- Bread of the Dead (Pan de Muerto): Day of the Dead sweet bread meant to be shared among the living and offered to the dead, with many meanings depending on the beliefs of specific regions in Mexico. For some, it symbolizes the body of Christ and our shared humanity. This offering evolved as a representation of Indigenous sacrifices in which the human heart was used as an offering.
- Sugar Skulls (Calaveras de Azúcar o Alfeñiques): the most iconic symbol of Day of the Dead, representing the fleeting aspect of life. In pre-Hispanic times, real skulls were used in rituals about passing from life to another level, to the spiritual world. After colonialism, sugar skulls made an appearance on the ofrendas with the deceased’s name engraved on them. Sometimes the name of someone living is written on these sweet offerings to remind us that the only definite thing in life is death.
- Sand Tapestry (Tapete de Arena): a rug made of sand and always located on the floor in front of the altar. Sometimes the rug is made of rice, beans, corn, dirt, or anything organic. Day of the Dead tapetes are meant to represent the transition of life to death, as we all become organic matter when we die. Tapetes are especially common in the Oaxaca region of Mexico.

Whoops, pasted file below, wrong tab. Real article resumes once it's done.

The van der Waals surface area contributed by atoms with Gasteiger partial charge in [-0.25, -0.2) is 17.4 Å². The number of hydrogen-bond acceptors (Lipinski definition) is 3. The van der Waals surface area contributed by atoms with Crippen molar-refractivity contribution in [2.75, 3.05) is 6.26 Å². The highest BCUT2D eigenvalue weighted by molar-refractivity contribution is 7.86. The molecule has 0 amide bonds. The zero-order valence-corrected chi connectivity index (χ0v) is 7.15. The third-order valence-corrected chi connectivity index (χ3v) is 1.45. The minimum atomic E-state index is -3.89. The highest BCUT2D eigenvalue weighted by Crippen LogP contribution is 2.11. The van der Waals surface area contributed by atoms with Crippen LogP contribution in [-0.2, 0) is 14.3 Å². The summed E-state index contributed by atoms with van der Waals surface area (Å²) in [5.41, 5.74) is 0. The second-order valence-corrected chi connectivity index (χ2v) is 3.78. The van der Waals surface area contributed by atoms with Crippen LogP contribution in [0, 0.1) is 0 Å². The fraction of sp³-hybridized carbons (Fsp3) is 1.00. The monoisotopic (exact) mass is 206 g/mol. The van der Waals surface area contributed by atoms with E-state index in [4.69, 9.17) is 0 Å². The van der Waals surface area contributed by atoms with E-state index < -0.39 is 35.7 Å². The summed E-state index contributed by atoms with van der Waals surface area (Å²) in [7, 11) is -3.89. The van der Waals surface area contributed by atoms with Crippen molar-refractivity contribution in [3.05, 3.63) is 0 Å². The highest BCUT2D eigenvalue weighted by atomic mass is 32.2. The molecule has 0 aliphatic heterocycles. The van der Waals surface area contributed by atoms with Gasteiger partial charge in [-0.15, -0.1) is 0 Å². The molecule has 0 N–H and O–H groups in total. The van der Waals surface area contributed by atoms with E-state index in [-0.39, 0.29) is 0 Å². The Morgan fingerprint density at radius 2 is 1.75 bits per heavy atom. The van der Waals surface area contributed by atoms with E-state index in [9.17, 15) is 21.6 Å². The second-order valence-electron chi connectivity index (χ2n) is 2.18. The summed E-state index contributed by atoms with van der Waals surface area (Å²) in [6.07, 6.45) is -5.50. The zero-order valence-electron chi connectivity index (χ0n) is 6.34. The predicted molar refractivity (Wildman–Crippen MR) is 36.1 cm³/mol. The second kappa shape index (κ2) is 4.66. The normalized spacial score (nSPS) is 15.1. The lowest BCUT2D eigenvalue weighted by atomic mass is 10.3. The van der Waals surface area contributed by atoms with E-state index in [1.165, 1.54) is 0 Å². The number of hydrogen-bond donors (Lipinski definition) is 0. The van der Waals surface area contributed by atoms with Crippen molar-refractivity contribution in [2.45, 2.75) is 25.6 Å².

- Skeletons (Calacas): the most recognized figure of Day of the Dead celebrations. Found in celebrations throughout Mexico, la calaca is a happy figure that represents our dearly departed. While it isn’t always displayed on la ofrenda, this figure can always be found as a prominent part of Day of the Dead festivities.